A series of community-led workshops that introduce students to challenges and resources available for people living with conditions such as HIV, aphasia, or mental illness. Since the first Gallery Walk in 2018, two new workshops have been added and the series has been integrated into a professional practice course for occupational therapy students (OSOT 519) instructed by Donna Drynan.
This station was facilitated by Larry Leung and Donna Drynan who have partnered with PCPE to bring patients into their classroom teaching and coursework. Patient educators are now integrated in Pharmacy (PHRM 141) and Occupational Therapy (OSOT 519).
A non-profit organization in the community working to advance patient and community involvement in health professional education. It was born out of a 2-year partnership between the community and PCPE. Since it was founded in 2017, PIE has helped to fill over 10 requests for patient educators from 5 different programs at UBC.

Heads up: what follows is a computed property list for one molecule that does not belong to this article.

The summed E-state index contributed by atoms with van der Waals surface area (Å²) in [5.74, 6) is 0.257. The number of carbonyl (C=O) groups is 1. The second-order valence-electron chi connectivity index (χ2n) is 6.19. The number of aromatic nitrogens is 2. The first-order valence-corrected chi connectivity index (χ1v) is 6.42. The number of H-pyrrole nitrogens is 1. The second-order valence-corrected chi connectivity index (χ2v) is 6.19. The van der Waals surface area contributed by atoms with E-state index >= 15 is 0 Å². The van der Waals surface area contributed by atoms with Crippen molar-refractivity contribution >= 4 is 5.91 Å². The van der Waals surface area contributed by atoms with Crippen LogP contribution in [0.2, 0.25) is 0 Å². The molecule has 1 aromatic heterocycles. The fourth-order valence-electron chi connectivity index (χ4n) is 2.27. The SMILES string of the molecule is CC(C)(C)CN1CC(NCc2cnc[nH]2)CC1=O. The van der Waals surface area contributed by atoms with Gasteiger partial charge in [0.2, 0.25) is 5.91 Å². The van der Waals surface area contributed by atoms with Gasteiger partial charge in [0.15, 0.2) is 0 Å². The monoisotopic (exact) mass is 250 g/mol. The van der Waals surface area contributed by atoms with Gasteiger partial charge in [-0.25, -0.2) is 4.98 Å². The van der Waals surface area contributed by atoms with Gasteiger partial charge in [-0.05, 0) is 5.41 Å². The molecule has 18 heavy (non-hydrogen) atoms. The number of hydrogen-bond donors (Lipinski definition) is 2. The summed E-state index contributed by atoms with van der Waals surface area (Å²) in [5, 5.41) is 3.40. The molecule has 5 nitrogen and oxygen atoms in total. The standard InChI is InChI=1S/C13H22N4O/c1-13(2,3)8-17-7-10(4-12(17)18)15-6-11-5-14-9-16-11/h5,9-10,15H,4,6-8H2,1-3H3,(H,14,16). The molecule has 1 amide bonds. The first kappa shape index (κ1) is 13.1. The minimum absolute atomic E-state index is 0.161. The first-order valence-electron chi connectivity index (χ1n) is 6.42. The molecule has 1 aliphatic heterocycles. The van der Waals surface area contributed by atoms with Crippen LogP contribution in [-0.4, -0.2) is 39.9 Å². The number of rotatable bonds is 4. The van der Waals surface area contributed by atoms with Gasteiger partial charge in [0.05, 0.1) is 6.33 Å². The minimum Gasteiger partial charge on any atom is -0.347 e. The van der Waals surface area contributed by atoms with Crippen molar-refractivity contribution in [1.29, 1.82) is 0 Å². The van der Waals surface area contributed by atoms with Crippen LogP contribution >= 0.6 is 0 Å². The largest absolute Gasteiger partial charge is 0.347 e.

An interprofessional workshop developed by the Canadian Working Group on HIV and Rehabilitation (CWGHR) to introduce HIV as an episodic disability. It is co-facilitated from a lived experience perspective and by an Occupational Therapist with work experience in the community. Offered twice a year on an evening at UBC Vancouver Campus as an enrichment opportunity open to all UBC Health disciplines. In addition to learning about the epidemiology and transmission statistics of HIV, students also explore how to reduce stigma and discrimination which individuals living with HIV experience in their interactions with healthcare providers.